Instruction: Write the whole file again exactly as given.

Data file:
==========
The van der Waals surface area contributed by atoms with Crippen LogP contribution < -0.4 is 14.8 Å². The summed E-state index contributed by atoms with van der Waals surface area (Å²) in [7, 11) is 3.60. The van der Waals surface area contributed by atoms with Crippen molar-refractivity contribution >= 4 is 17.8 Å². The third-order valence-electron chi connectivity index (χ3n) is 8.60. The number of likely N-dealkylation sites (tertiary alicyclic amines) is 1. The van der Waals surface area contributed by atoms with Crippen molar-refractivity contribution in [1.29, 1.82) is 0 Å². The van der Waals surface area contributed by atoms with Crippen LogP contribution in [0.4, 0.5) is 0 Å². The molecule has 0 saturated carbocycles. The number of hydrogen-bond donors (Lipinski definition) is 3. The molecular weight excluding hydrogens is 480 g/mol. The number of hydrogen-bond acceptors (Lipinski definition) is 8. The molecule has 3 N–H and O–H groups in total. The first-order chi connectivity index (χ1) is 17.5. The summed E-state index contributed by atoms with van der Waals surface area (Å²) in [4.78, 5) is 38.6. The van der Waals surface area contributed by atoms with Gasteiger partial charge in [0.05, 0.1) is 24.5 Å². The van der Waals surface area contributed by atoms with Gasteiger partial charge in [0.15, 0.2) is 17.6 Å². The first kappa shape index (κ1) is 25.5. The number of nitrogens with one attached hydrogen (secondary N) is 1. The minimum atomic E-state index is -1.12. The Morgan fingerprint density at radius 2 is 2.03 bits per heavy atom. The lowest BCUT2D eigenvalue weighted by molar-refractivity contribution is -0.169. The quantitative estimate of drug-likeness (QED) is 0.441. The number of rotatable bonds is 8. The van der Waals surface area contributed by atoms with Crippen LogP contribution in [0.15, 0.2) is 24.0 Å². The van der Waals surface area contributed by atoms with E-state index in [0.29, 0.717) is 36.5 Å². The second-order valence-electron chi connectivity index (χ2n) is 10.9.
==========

The van der Waals surface area contributed by atoms with Crippen LogP contribution < -0.4 is 14.8 Å². The summed E-state index contributed by atoms with van der Waals surface area (Å²) in [7, 11) is 3.60. The van der Waals surface area contributed by atoms with Crippen molar-refractivity contribution >= 4 is 17.8 Å². The third-order valence-electron chi connectivity index (χ3n) is 8.60. The number of likely N-dealkylation sites (tertiary alicyclic amines) is 1. The van der Waals surface area contributed by atoms with Crippen molar-refractivity contribution in [1.29, 1.82) is 0 Å². The van der Waals surface area contributed by atoms with Crippen LogP contribution in [0.4, 0.5) is 0 Å². The molecule has 0 saturated carbocycles. The number of hydrogen-bond donors (Lipinski definition) is 3. The molecular weight excluding hydrogens is 480 g/mol. The number of hydrogen-bond acceptors (Lipinski definition) is 8. The molecule has 3 N–H and O–H groups in total. The first-order chi connectivity index (χ1) is 17.5. The summed E-state index contributed by atoms with van der Waals surface area (Å²) in [4.78, 5) is 38.6. The van der Waals surface area contributed by atoms with Gasteiger partial charge in [0.05, 0.1) is 24.5 Å². The van der Waals surface area contributed by atoms with Gasteiger partial charge in [0.15, 0.2) is 17.6 Å². The first kappa shape index (κ1) is 25.5. The number of nitrogens with one attached hydrogen (secondary N) is 1. The minimum atomic E-state index is -1.12. The Morgan fingerprint density at radius 2 is 2.03 bits per heavy atom. The lowest BCUT2D eigenvalue weighted by molar-refractivity contribution is -0.169. The quantitative estimate of drug-likeness (QED) is 0.441. The number of rotatable bonds is 8. The van der Waals surface area contributed by atoms with Crippen LogP contribution in [0.15, 0.2) is 24.0 Å². The van der Waals surface area contributed by atoms with E-state index in [0.29, 0.717) is 36.5 Å². The second-order valence-electron chi connectivity index (χ2n) is 10.9.